#5 Grace and Grit Box
Grace and Grit is an interesting resource for homeschooled girls between 3rd and 6th grades that teaches them self-esteem/confidence through history and social studies. The product is not centered around religion. The product is available on a subscription basis.
Popular Home School Teaching Methods
Most home-schooling parents have strong opinions and biases towards the ideal education for their child. Every parent wants something eclectic. Therefore, it follows that there are different methodologies for teaching to suit each parent’s educational philosophy. After all, homeschooling is meant precisely to offer the flexibility to adopt methods according to their unique plan for their children.
Whatever the method that suits your needs, we highly recommend that you bring a formal online tutor on board to streamline the home school syllabus. At ViTutors you will find thousands of highly qualified tutors from all over the world for every subject, level, and budget.
Charlotte Mason Method
Charlotte Mason, a 19th-century educator of British origin, is one of the earliest proponents of homeschooling. She developed an approach to education that involved short periods of study what we call bite-sized learning today. For elementary level students, she advised no more than 15-20 minutes and increased the length to 45 minutes as they approached high school.
The foundation of the Charlotte Mason Home School lay in plenty of reading. Reading spanned classics and biographies and other material referred to as “living books” which covered topics of social, cultural, moral, or ethical implications. The second tenet of the Charlotte Mason method is an observational approach to learning, letting the child discover. There were, of course, all manner of other activities in this study period, like nature walks, journal writing, observation, memorization, and narration.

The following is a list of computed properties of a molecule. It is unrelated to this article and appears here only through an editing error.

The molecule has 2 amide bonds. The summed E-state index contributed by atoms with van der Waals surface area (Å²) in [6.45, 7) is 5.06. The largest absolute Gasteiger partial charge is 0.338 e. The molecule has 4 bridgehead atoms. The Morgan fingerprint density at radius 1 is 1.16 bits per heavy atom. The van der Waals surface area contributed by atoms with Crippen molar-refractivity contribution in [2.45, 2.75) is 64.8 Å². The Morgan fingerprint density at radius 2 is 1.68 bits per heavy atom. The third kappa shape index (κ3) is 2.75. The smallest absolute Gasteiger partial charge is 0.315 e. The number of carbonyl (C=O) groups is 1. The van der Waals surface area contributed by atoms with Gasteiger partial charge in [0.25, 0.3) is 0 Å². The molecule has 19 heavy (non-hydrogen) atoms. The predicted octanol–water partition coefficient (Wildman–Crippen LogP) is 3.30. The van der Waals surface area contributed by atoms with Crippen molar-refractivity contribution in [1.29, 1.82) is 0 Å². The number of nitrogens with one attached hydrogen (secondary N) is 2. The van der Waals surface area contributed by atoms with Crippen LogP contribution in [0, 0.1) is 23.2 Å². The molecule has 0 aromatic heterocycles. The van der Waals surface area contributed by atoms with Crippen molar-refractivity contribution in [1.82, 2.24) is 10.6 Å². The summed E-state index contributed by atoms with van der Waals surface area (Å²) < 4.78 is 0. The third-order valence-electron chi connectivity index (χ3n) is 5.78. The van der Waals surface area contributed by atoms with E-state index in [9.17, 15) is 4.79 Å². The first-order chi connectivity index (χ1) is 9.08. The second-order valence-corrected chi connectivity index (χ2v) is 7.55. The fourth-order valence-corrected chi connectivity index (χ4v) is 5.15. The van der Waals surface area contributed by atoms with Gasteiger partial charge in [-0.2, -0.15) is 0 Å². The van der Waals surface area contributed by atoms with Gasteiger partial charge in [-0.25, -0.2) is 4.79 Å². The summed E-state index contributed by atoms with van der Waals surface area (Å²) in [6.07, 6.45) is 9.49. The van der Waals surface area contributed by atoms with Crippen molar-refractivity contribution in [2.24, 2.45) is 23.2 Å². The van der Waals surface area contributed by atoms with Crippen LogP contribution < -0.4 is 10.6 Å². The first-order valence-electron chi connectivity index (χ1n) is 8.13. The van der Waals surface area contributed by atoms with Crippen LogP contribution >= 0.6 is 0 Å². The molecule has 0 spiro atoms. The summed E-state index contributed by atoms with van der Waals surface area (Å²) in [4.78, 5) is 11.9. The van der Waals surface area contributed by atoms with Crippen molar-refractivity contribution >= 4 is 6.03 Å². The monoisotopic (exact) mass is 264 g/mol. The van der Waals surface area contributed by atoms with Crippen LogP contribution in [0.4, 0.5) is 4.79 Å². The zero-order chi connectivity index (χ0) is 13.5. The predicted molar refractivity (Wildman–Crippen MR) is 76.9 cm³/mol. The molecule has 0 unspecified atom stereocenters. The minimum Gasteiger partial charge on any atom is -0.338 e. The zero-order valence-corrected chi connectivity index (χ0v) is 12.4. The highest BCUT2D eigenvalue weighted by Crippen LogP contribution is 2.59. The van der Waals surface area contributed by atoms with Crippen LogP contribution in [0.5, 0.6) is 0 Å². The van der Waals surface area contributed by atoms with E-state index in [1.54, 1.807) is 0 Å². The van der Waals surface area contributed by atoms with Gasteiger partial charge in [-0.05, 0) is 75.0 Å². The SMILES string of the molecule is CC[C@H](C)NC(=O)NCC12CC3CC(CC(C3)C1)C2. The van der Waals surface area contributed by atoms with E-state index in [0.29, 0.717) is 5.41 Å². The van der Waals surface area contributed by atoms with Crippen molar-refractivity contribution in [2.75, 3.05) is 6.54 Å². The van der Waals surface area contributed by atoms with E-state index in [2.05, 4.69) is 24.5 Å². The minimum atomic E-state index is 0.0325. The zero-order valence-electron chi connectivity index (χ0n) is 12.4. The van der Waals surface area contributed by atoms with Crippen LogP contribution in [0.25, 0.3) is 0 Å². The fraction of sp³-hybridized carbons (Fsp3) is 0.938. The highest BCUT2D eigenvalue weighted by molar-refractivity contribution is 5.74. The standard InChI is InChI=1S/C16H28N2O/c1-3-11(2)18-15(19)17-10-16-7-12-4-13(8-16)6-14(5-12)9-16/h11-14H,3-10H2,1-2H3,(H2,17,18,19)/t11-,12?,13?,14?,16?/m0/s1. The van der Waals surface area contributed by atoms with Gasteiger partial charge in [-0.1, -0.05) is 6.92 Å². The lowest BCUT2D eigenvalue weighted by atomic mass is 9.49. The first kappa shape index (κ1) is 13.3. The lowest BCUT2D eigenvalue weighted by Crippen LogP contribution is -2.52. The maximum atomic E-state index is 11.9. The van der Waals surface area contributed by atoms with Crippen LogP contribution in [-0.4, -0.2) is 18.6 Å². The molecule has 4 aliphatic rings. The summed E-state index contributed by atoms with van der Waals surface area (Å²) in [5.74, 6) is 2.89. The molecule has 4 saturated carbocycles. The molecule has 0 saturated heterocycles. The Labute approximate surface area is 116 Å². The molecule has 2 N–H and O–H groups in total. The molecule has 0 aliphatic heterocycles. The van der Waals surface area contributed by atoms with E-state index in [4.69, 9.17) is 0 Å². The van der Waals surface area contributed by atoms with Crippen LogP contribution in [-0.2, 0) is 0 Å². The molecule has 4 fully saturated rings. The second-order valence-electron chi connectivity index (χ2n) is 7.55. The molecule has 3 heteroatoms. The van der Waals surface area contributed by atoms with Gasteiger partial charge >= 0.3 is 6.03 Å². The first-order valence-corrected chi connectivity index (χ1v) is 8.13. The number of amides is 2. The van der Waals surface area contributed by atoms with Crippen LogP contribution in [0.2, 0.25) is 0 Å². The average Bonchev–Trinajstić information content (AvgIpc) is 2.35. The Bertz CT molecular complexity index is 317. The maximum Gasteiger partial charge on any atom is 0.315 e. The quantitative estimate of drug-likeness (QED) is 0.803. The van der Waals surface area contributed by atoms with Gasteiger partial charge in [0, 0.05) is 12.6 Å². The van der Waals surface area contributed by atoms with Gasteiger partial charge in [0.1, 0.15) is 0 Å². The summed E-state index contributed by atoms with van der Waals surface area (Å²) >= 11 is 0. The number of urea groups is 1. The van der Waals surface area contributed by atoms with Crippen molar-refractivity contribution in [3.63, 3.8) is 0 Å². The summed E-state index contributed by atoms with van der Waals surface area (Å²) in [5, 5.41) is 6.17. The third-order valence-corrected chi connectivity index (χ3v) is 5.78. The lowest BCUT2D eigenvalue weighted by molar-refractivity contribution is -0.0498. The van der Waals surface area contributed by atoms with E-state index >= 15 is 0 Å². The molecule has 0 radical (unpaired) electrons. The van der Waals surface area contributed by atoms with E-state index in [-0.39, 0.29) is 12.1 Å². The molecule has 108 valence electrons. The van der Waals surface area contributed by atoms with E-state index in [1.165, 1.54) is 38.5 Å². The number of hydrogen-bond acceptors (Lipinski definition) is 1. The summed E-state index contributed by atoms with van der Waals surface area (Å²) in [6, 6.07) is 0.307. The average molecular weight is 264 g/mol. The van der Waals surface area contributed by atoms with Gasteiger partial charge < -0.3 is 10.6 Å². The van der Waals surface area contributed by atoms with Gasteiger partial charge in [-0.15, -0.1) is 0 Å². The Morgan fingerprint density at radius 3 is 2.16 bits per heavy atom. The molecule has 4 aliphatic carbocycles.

The Montessori homeschool method stresses a humanistic approach towards teaching resting on interest-based and individualized learning. This is commonly adopted by parents of kindergarten and elementary kids. The parents with homeschooling tutors use a wide range of tactile toys or tools meant to trick the young children into learning new things purely driven by their own interest and curiosity. The Montessori style focuses on self-paced and unstructured learning.
Unit Study Method
The unit study method takes advantage of any natural interests that a child might possess and turn them into manipulatives for learning. For example, if a child loves cars, then math, science, history, and language can all be imparted to the child around cars.
Roadschooling, as the term suggests, is a novel and eclectic idea where parents impart education through travels. It is a bit of a misnomer, but it definitely takes the child away from a traditional school environment. Learning is spontaneous and quite unstructured. However, parents who believe in roadschooling find the learning is wholesome and thorough with much greater retention on the knowledge thus gained. It is, however, recommended that a broad curriculum be put in place with the help of a homeschooling tutor. Many parents even hire online tutors to teach children during travels and to keep them in line with a planned syllabus.